2. Richard has made me feel guilty too about not speaking up for Subaru. I remain a fan of the marque, having been an owner of Spec-B Legacys beween 2006 and 2011. These cars were possessed of the delightful 3.0 litre H6, which is the nicest engine I have ever encountered, embued, like the rest of the car by a very mechanical feel to everything. The gearchange was a little clunky, but also felt connected to something substantial. You could hear the LSD working underneath the car. The steering had a lovely broad-shouldered feel to it (especially in the facelifted model). All in all, a very robust-feeling car that gave me no trouble (come to think of it, WHY did I replace it with a C6?). Some might have described such things as showing a lack of refinement, but I always sensed that Subaru wanted the owner/ driver to feel that connection with the engineering, rather than marvel at the “infotainment architecture”, or whatever. Such a stubborn approach does seem to be being proved wrong by market performance (in the UK at least), but I have admired their integrity/ arrogance in sticking their tongue out to the rest of the world. Except that those days now seem numbered, if not already departed.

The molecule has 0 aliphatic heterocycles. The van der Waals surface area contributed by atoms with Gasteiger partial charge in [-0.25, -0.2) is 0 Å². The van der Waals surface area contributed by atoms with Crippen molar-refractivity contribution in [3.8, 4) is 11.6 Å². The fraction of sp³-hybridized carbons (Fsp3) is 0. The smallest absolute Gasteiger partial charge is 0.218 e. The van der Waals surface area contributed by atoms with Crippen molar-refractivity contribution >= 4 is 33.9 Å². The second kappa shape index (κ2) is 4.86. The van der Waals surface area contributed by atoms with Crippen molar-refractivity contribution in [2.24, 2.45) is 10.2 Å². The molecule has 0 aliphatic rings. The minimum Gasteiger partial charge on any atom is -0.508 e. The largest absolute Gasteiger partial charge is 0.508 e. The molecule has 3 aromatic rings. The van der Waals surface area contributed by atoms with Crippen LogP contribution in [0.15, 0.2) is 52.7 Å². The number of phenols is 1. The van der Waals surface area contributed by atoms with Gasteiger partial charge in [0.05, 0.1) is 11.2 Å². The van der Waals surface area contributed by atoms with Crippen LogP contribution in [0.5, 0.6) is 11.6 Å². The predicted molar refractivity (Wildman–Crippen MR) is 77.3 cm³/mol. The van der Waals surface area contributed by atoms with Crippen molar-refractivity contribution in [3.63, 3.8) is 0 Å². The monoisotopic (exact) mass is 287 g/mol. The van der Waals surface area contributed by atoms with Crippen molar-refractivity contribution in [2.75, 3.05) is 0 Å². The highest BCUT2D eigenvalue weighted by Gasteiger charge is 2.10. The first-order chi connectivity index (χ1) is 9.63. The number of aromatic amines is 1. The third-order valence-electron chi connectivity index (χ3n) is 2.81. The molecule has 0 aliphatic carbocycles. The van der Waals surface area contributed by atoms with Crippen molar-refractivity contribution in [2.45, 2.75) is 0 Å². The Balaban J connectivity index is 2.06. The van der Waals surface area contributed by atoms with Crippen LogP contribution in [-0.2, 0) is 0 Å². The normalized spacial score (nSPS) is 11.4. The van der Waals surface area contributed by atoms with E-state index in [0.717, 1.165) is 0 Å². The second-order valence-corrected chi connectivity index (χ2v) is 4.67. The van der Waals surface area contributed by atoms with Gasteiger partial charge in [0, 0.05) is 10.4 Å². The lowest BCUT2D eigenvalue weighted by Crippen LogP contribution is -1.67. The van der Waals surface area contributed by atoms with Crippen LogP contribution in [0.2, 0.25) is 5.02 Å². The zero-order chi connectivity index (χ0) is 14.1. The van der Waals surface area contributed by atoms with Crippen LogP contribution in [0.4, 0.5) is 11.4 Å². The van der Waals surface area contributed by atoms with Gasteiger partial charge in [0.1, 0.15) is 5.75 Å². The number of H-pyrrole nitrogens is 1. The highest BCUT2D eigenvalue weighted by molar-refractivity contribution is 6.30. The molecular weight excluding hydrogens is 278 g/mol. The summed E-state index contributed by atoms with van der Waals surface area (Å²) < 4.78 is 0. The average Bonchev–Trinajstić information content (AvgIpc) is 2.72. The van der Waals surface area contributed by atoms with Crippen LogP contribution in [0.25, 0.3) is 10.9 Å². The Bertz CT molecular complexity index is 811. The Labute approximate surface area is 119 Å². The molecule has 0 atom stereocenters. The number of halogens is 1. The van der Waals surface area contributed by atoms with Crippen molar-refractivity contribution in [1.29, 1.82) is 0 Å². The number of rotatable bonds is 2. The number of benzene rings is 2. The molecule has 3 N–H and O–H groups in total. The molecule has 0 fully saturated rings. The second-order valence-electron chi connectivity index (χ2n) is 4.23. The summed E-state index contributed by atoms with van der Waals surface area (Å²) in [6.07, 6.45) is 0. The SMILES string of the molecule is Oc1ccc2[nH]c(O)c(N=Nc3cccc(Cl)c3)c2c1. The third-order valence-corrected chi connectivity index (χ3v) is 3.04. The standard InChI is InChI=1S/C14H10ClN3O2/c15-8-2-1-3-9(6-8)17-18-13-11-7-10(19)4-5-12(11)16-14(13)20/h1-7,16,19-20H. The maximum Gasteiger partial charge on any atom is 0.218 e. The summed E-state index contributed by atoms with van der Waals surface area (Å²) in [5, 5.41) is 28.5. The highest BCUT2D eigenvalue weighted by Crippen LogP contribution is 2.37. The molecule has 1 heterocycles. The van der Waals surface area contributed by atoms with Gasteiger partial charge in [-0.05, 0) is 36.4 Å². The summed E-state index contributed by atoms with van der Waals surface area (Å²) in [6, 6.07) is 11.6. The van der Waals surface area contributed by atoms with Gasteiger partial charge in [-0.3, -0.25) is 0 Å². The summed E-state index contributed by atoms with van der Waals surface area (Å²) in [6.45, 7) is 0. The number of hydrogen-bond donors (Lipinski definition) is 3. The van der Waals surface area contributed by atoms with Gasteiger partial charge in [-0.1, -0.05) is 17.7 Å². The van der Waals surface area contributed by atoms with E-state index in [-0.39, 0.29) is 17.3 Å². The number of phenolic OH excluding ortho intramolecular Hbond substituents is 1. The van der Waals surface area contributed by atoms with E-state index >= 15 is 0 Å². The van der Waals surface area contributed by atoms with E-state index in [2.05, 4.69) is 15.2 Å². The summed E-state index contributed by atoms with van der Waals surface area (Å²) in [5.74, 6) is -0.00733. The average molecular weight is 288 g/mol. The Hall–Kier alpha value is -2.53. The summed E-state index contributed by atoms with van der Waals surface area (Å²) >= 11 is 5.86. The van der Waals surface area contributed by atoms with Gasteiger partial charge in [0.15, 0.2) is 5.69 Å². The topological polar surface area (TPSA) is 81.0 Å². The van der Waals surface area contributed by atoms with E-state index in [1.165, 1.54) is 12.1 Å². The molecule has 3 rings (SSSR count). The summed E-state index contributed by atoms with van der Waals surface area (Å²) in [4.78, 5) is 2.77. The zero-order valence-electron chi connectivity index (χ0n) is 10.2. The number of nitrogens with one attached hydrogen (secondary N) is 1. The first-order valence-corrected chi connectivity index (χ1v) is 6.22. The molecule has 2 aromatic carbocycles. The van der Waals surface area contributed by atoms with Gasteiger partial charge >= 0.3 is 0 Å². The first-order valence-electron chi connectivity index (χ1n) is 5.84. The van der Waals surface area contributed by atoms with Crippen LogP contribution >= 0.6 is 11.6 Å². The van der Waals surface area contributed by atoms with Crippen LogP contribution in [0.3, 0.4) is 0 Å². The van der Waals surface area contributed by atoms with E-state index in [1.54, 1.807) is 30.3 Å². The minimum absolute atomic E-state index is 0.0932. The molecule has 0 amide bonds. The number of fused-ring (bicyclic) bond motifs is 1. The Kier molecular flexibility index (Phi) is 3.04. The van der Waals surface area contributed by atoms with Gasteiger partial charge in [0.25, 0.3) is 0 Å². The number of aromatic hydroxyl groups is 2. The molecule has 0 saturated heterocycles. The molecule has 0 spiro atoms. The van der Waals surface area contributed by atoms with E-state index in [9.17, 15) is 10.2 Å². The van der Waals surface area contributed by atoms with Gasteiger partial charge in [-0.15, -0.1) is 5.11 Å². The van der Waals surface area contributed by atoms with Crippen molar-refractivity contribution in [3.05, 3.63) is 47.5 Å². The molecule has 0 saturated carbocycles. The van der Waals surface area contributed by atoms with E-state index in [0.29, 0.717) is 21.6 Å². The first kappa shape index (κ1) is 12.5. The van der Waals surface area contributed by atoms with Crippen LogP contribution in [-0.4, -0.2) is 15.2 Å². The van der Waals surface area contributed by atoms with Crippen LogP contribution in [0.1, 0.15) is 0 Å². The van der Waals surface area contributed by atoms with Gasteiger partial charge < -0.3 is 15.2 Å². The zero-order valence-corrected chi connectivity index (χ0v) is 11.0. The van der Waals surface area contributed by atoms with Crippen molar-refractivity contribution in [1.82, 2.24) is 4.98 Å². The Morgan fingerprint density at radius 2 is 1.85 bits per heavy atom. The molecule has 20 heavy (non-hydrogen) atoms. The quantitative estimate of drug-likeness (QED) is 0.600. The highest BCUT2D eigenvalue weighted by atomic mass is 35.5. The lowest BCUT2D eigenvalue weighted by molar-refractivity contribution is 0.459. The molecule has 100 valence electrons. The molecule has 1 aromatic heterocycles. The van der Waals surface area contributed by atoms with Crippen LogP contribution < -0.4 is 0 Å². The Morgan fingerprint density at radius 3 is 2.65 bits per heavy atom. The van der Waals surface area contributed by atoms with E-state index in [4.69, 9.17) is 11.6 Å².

Since the mid-noughties, it has seemed to me that Subaru has been kissed by the customer clinic effect. My beloved Legacy was definitely a victim – larger rear door apertures, over-emphasised wheel arches (because people are too thick to realise the cars are AWD without such a styling trick – apparently), larger headlamps … they were all ushered in following “feedback” and the result was an uglier car. The Forrester, which could once have claimed to be the original “cross-over”, has become a “proper” SUV just as “cross-overs” have become the vogue. The rushed (and nasty) XV is little more than a jacked-up Impreza, and in unsophisticated next to a Yeti or Quashqai. The BRZ is refreshing in holding the line (but why no turbo or AWD?), but is an enthusiasts choice which is not selling even to enthusiasts (see this month’s EVO if you want proof).

    You see, like Citroen, I’m holding out for a day when Subaru produces something to give me an excuse to buy one, again, but it’s proving a long wait. I once thought that the Holy Grail was a car styled by Alfa and engineered by Subaru – given recent developments in both arenas, I’m not quite so sure any more, even if, as, Richard points out, some of the old engineering spark looks like it is still there.